Question: Will the sandbox support just the non-profits or will it also support the for-profits?Gururaj Deshpande: In a lot of ways, I don’t really see a lot of difference between a for-profit and a non-profit business, because, even when a for-profit entrepreneur starts something, he’s trying to come up with a product or service that makes the world a better place. So, you can also introduce social interventions that will help the underprivileged by making them into a for-profit model. So, we’re very committed to a for-profit too. In fact, I like those systems better. For example, we’re working with an organization called H2O, which is a technology that can crank out a thousand liters of clean water, for very little money. And so, this organization, which has come up with a machine that sells for about INR 4 lakhs, would be sold to an entrepreneur in a village and that entrepreneur would actually supply clean water to the whole village. It’s a self-sustaining model where he actually makes money. And so, I am a big believer in setting up social interventions that can be profitable because they can be sustainable. They may need some investment to actually debug the model, but those are very good. But, there are interventions where you cannot turn them into for-profit. For example, Akshaya Patra, where you feed mid-day meal to the school children, you cannot charge the children for the mid-day meal and therefore those things have to be part of a government-supported program, as well as a very broad-based charity.
Question: In the US, you are supporting technology innovation at the MIT and in India, you are doing social innovation. Will Deshpande Foundation support technology innovation in India and social innovation in the US?So, we actually have a sandbox that we just set up to do social innovation in the US because the social innovation sandbox is as relevant in the US as it is in India. Similarly, what we’re doing for technological innovation is that we see an interest from a number of universities that want to set up a Deshpande Centre for Technological Innovation. Obviously, our foundation is not big enough to start a centre in every university, so we have actually created a Deshpande Innovation Network. We’re working with about 25 universities and I’m hoping that a lot of the universities in India will join this network, so that all of them together can find a methodology to connect innovation to relevance so that any innovation in the network will have a bigger impact economically and socially.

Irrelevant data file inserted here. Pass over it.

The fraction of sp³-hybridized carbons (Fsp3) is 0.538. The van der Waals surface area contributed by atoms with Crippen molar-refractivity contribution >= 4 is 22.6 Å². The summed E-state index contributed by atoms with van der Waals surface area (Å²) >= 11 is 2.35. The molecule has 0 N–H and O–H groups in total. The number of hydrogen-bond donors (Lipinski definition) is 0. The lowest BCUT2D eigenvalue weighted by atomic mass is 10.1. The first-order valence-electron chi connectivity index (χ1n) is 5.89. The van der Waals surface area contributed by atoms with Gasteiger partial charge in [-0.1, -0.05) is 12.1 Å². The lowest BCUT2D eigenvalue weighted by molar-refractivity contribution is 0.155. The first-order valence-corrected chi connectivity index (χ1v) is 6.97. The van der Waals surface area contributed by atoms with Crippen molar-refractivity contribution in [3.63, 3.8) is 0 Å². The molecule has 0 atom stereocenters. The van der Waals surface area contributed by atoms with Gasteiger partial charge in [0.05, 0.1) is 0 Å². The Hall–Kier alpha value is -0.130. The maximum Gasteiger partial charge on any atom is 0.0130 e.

Question: How does the ecosystem help an entrepreneur?
Well, you know the entrepreneurial system is when you could always have an entrepreneur pop up in a place and fight against all odds and make things happen. What the ecosystem does is it reduces the friction for an entrepreneur to achieve his dreams. So, you’ll have other entrepreneurs who have gone through the system. You need a whole bunch of skills to be an entrepreneur, and so you’ll have people who can teach you those skills and people who have gone through that path. Every entrepreneurial journey is a unique journey. Just because somebody has done it before doesn’t mean that it’s going to be easy for the next entrepreneur. But if somebody has already been to the Himalayas, he sharing his stories of what happened and what did he pack to actually make the journey is very helpful for the next person who goes to the Himalayas. So, the ecosystem is all about reducing the friction and making it easier for entrepreneurs to realize their dreams.
Question: Any future plans for the Sandbox or the Deshpande Foundation that you would want to share?
I think people within India should actually look at the sandbox model in depth. Because in India, there are a lot of entrepreneurs who have been very successful, created a lot of wealth, and they’re looking for ways to use their innovation entrepreneurship to create a social change. And so this model involves investing in an ecosystem and creating a playground where a lot of people can juggle around so that you can experiment and come with interventions that are very meaningful. For India, we need low-cost interventions that can scale to millions. This is a model that I think is very unique. We started this experiment in India for the very first time in the world and now it’s getting a lot of visibility. In fact, the Harvard Business School (HBS) has written a case study on the sandbox. I and my wife, Jayshree, actually went and taught about 900 first-year MBA students of HBS about the sandbox model. You never know for another 15–20 years whether it really works or doesn’t work, but my gut feel is that it’s a good model, and I’m very pleased with the investment that we’ve made and the results we’ve achieved. And, so, I would love to see other successful entrepreneurs who have the means and the DNA to actually support these kinds of sandboxes to come forward and support a lot other sandboxes in their own way.Website: http://www.deshpandefoundation.org/